You can break brand design into 3 stages that coincide with your business’s progression.
Stage 1: Use Minimum Viable Design. Choose two main colors and one accent color. Choose two fonts (recommended: one serif + one sans serif). Optional: Use a wordmark logo — this is a unique typeface that’s been kerned, like the Copyblogger logo.
Stage 2: Develop Brand Standards. Create a style guide listing your official colors and fonts. Include verbal brand standards, like your tagline and brand story.
Stage 3: Build Design Into Your DNA. Apply design standards to everything: web presence, physical products/packaging, email signatures, and invoices (don’t forget the little things!).
9. Your content probably isn’t communicating as effectively as you think.
Arienne Holland, Director of Marketing and Customer Experience at Raven Tools, told us most people don’t know the true definition of communication, which is the sharing of ideas with mutual understanding (most of us tend to leave out that last bit!).
Arienne gave a simple acronym for improving communication: AVA.
- Answer: Answer your customer’s question with truth. No shortcuts or meandering.
- Value: Reinforce the customer’s value to you, and your value to the customer.
- Anticipate: Anticipate the customer’s next question or need. Address it before they ask.
10. Don’t underestimate the power of small details..
Copy Hackers founder Joanna Wiebe’s “button talk” was a conference highlight for many. (Yes, she spent an entire hour talking about virtual buttons.)
So, why are buttons so important? Buttons are the point at which a visitor takes an action, whether they’re going to subscribe to an email list, buy a product, or register as a member. But people get anxious when they’re not sure what will happen after they click on a button (Will their credit card be charged? Will they be spammed? Will a sales person call?).
Joanna shared a lot of case studies that proved simply changing the color, placement or text on a button can lead to a huge increase in sales/conversions.
Think of buttons as a closed door. You need to relieve someone’s anxiety about what’s behind the door.
This is about more than just buttons, though. The point is, you need to test and experiment with what moves your audience to take a desired action. Are your buttons/site copy/blog posts making your audience feel uncertain or are you adequately alleviating their fears? Sometimes all it takes is changing something as simple as the wording on a button.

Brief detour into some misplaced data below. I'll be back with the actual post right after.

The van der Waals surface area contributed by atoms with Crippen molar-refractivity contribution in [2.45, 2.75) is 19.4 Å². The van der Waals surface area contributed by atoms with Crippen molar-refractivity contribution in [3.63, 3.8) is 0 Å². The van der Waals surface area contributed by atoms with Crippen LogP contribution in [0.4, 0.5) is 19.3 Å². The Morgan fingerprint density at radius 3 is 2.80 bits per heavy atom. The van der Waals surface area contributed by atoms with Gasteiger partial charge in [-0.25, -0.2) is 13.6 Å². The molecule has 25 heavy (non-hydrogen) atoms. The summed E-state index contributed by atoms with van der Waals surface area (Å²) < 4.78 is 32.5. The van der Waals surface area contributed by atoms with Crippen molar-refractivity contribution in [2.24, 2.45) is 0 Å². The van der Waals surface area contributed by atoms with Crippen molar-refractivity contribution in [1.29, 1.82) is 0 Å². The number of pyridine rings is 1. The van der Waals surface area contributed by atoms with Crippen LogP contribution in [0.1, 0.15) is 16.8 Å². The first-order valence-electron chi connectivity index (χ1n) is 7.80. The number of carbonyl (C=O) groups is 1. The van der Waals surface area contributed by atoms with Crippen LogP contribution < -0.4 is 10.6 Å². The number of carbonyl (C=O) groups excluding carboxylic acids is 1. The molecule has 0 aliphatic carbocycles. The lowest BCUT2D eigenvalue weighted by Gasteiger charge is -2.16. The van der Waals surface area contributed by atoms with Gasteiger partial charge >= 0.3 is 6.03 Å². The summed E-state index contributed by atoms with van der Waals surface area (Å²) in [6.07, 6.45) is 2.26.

(I could fill another 1,000 words about the button talk, but you’d be better off visiting Joanna’s site for more insight on updating/testing your site’s buttons and calls-to-action.)
11. Stop resisting fear. Be open to things that may not work.
Fear of failure keeps most people from experimenting. But successful people embrace fear as part of the process.
Darren Rowse told us he’s started 30 blogs over the years, but only 2 remain (and both are wildly successful). He says if you’re feeling fear, it means something important is about to happen. Fear is there to make you pay attention.
12. Use visual content to break through the noise.
Jason Miller, Senior Manager Content and Social at LinkedIn, gave 5 reasons marketers should be using visual content:
- We’re all visual thinkers
- Visual language aids in decision making
- Visual is more persuasive
- Visual makes a better, longer overall impression than text
- Visual connects emotionally
Jason suggests thinking of content like a Thanksgiving turkey (say what?). You have the main meal, but then you can slice it up and use it in other ways. For example, an infographic can be repurposed into a blog post (even a series of blog posts), video, Slideshare presentation, etc. With this strategy, you can get a lot of mileage off of one piece of visual content.
13. Don’t look for short cuts.
Lastly, “short cuts don’t work anymore” was another common theme throughout Authority Intensive. Overnight success is rare and an unrealistic expectation. Copyblogger’s CEO Brian Clark said it can take 3-5 years to become a niche authority. If you want to get to the top, you have to do the work (which is often the longer road).
Still want to hear more about Authority Intensive? This Friday, the Copyblogger team is hosting a webinar full of the best takeaways. You can also check out the speaker presentations (I’ll be adding more as they become available):
- 6 Unremarkable Yet Powerful Principles of Building an Online Business by Darren Rowse
- Authority Intensive Lee Odden – Be the Best Answer by Lee Odden
- Effective Relationship & Outreach Execution Strategy by Selena Narayanasamy
- Make Sure That Your Content Communicates by Arienne Holland
- How to Create a Traffic Machine for Your Content by Jon Henshaw
- Web Design Buzzwords: Here’s Why They Translate Into Dollars by Bill Erickson
- Servant Leadership as a Model for Multi-Author Blog Management by Jerod Morris
- Unmistakable Proof That Your Calls to Action are Costing You $$$ by Joanna Wiebe
- Your Design Evolution by Pamela Wilson